Thus Von Sturmer charts the image in situ, from its origins in camera to its arrangement in galleries, paying equal attention to the pictorial and architectural spaces in which we apprehend these elementary actions. Across the works, there is a vertiginous rush generated through telescoping in and out of these tableaux; in one moment zooming out to the wide shot revealing the room and the gallery, the next zooming in, pulling close focus to study the toppling blocks, the unfurling plastic bag, in short, the denouement.
Indeed, the exact moment is critical to Von Sturmer, since it’s this dramatic apex, which energises the rest of work, from architectural intervention to cabinet or plinth design – in and of themselves these elements simply ramp up and down to the ultimate pitch-point when things are impossibly suspended. These ‘improbable stacks’ are the distillation of Von Sturmer’s whole enterprise, where the up-scaled momentarily teetering and veering piles of objects are rendered just before a calamitous toppling.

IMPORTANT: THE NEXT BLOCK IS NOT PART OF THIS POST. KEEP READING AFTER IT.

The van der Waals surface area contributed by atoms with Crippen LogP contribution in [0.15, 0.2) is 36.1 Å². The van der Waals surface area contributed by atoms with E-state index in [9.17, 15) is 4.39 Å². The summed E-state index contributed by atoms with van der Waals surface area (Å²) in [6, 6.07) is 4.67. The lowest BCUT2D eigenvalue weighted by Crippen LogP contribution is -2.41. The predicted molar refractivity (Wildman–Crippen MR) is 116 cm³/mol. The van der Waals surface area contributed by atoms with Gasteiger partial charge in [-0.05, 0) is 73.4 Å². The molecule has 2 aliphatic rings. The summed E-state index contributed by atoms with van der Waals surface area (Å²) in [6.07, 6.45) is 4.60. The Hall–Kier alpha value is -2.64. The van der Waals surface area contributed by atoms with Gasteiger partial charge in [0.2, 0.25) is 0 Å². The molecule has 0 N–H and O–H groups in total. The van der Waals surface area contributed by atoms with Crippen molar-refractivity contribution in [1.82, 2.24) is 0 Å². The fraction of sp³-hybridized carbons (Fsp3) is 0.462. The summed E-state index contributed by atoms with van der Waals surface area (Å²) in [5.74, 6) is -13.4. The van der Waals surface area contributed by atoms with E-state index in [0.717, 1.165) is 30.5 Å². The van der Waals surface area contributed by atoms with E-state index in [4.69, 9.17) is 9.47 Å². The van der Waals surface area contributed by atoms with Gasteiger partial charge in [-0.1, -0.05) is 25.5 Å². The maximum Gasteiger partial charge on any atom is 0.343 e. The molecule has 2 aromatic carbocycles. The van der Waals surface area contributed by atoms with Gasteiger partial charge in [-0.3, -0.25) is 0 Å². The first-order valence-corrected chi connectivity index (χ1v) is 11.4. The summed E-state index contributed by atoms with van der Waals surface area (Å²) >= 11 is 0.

Through Von Sturmer’s work we begin to understand the influences acting upon the appearance of things to us, the unseen forces and determinations out of frame, out of sight. “Our minds go out through our eyes to wander among objects and consider the world including our selves in it” (to paraphrase Maurice Merleau-Ponty). Net phenomenological result: we feel enlightened, the works seem profound and reward this deeper contemplation, like various forms of a mantra that focuses us on the material truth of the world.